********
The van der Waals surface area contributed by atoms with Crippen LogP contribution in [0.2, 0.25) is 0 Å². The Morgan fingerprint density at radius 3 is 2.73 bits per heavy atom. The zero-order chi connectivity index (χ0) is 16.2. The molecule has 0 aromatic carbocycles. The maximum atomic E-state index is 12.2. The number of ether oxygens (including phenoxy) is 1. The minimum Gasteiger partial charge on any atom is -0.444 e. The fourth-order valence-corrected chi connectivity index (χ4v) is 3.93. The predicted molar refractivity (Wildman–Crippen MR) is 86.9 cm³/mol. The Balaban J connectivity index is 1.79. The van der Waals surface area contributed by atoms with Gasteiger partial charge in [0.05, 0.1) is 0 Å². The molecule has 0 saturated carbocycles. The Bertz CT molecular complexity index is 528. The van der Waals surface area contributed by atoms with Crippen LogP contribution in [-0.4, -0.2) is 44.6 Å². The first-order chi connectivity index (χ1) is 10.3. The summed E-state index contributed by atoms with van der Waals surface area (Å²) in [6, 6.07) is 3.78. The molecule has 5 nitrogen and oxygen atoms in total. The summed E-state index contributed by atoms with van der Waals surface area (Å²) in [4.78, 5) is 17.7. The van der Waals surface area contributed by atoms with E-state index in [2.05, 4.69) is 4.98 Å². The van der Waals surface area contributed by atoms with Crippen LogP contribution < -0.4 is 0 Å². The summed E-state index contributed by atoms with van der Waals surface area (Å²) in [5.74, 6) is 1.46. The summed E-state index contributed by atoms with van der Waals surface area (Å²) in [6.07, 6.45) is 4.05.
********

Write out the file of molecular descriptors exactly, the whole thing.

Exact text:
The van der Waals surface area contributed by atoms with Crippen LogP contribution in [0.2, 0.25) is 0 Å². The Morgan fingerprint density at radius 3 is 2.73 bits per heavy atom. The zero-order chi connectivity index (χ0) is 16.2. The molecule has 0 aromatic carbocycles. The maximum atomic E-state index is 12.2. The number of ether oxygens (including phenoxy) is 1. The minimum Gasteiger partial charge on any atom is -0.444 e. The fourth-order valence-corrected chi connectivity index (χ4v) is 3.93. The predicted molar refractivity (Wildman–Crippen MR) is 86.9 cm³/mol. The Balaban J connectivity index is 1.79. The van der Waals surface area contributed by atoms with Gasteiger partial charge in [0.05, 0.1) is 0 Å². The molecule has 0 saturated carbocycles. The Bertz CT molecular complexity index is 528. The van der Waals surface area contributed by atoms with Crippen LogP contribution in [-0.4, -0.2) is 44.6 Å². The first-order chi connectivity index (χ1) is 10.3. The summed E-state index contributed by atoms with van der Waals surface area (Å²) in [6, 6.07) is 3.78. The molecule has 5 nitrogen and oxygen atoms in total. The summed E-state index contributed by atoms with van der Waals surface area (Å²) in [4.78, 5) is 17.7. The van der Waals surface area contributed by atoms with E-state index in [2.05, 4.69) is 4.98 Å². The van der Waals surface area contributed by atoms with Crippen LogP contribution < -0.4 is 0 Å². The summed E-state index contributed by atoms with van der Waals surface area (Å²) in [5.74, 6) is 1.46. The summed E-state index contributed by atoms with van der Waals surface area (Å²) in [6.07, 6.45) is 4.05.